1. Outline and evaluate one or more models of addiction. (25 marks)
Paragraph 1 Introduction Introduce the fact that biological explanations of addiction focus on neurotransmitters in the brain, and on genetic differences. Why might they explain some addictions better than others? Describe research evidence on the neurotransmitter dopamine (Potenza, 2001, see A2 Level Psychology page 611) and explain how the biological explanation overlaps with the behavioural explanation in terms of reinforcement, and the reward pathways (Olds & Milner, 1954, see A2 Level Psychology page 616). Then consider the research evidence against.
Paragraph 2 Give evidence for genetics including family studies and twin studies (Jang et al., 2000, see A2 Level Psychology page 611). Genetics analysis looks for common genes in people with addictive behaviour compared to control groups without such behaviour. Consider the evidence against as this supports environmental rather than genetic factors (Han et al., 1999, see A2 Level Psychology page 611).
Paragraph 3 Evaluate the biological model including issues such as: separating out the effects of addiction; the reductionism of the model because it ignores social factors; the lack of reliability in genetics analysis findings using Comings’ (1998, see A2 Level Psychology page 613) research as evidence. Consider why the model can be seen as deterministic.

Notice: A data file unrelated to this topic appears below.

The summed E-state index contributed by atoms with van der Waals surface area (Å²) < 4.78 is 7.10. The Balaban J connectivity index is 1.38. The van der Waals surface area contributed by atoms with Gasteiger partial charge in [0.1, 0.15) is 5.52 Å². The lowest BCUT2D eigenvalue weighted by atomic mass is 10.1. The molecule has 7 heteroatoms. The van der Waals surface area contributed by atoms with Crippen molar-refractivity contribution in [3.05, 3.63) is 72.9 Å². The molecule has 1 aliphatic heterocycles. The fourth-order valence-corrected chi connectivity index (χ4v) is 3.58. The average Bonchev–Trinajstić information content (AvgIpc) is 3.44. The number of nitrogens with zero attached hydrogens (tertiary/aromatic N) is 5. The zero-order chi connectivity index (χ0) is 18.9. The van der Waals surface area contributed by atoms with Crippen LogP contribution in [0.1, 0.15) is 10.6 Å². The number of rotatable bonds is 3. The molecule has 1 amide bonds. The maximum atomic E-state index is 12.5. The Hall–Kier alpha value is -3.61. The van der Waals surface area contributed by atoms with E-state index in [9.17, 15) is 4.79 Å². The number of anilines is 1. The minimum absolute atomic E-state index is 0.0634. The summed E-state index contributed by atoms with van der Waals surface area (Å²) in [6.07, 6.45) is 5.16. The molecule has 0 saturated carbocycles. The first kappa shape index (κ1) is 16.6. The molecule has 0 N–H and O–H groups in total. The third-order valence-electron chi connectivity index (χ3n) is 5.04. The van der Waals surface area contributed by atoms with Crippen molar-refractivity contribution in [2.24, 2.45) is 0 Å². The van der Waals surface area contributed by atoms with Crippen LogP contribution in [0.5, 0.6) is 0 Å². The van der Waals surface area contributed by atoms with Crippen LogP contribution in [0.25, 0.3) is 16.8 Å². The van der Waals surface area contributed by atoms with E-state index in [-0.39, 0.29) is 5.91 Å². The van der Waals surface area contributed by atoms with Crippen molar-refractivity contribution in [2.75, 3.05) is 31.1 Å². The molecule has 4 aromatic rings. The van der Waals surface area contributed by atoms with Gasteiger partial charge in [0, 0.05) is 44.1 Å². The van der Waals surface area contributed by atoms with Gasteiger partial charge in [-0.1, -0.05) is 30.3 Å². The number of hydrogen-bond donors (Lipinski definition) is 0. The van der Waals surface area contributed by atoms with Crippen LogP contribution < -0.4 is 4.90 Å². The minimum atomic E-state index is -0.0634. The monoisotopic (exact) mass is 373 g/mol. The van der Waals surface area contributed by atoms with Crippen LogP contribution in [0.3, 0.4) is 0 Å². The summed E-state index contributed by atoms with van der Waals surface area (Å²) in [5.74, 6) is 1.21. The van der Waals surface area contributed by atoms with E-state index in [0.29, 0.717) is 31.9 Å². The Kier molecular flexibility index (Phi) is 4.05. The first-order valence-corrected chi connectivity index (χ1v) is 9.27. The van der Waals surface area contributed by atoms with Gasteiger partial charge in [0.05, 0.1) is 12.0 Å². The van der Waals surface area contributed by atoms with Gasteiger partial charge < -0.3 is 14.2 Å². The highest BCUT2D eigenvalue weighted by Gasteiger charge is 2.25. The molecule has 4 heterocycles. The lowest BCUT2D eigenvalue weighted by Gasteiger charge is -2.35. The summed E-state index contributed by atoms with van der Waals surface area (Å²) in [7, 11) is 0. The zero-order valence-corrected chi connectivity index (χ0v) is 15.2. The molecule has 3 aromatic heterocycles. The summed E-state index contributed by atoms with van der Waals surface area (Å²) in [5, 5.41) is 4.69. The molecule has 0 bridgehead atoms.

Paragraph 4 Introduce the behavioural (i.e. learning) explanations, including classical and operant conditioning, and explain that they take the opposite approach to the biological in terms of nature/nurture because, whilst the biological focuses on internal, physical causes of addiction, the behavioural model focuses on external, environmental causes.
Paragraph 5 Explain how the processes of operant conditioning and reinforcement and learned classical conditioning associations can explain addiction.
Paragraph 6 Evaluate the behavioural model including the positive applications. Discuss the fact that classical conditioning doesn’t account well for maintenance, whereas operant doesn’t explain acquisition or relapse very well but does explain maintenance. Then consider the fact that gamblers lose more than they win and that there are individual differences in what is rewarding, meaning it is difficult to apply the principles of operant conditioning to all forms of addiction. Thus, behavioural explanations have varying explanatory power for different forms of addiction. Then consider that the fact that behavioural explanations ignore cognition is a key weakness. Finally, use the diathesis–stress model to evaluate the fact that we need to consider the interaction of nature and nurture to more fully understand addiction.
2. Critically consider the factors that influence addictive behaviour (for example, attributions, self-esteem, the social context and the effect of the media). (25 marks)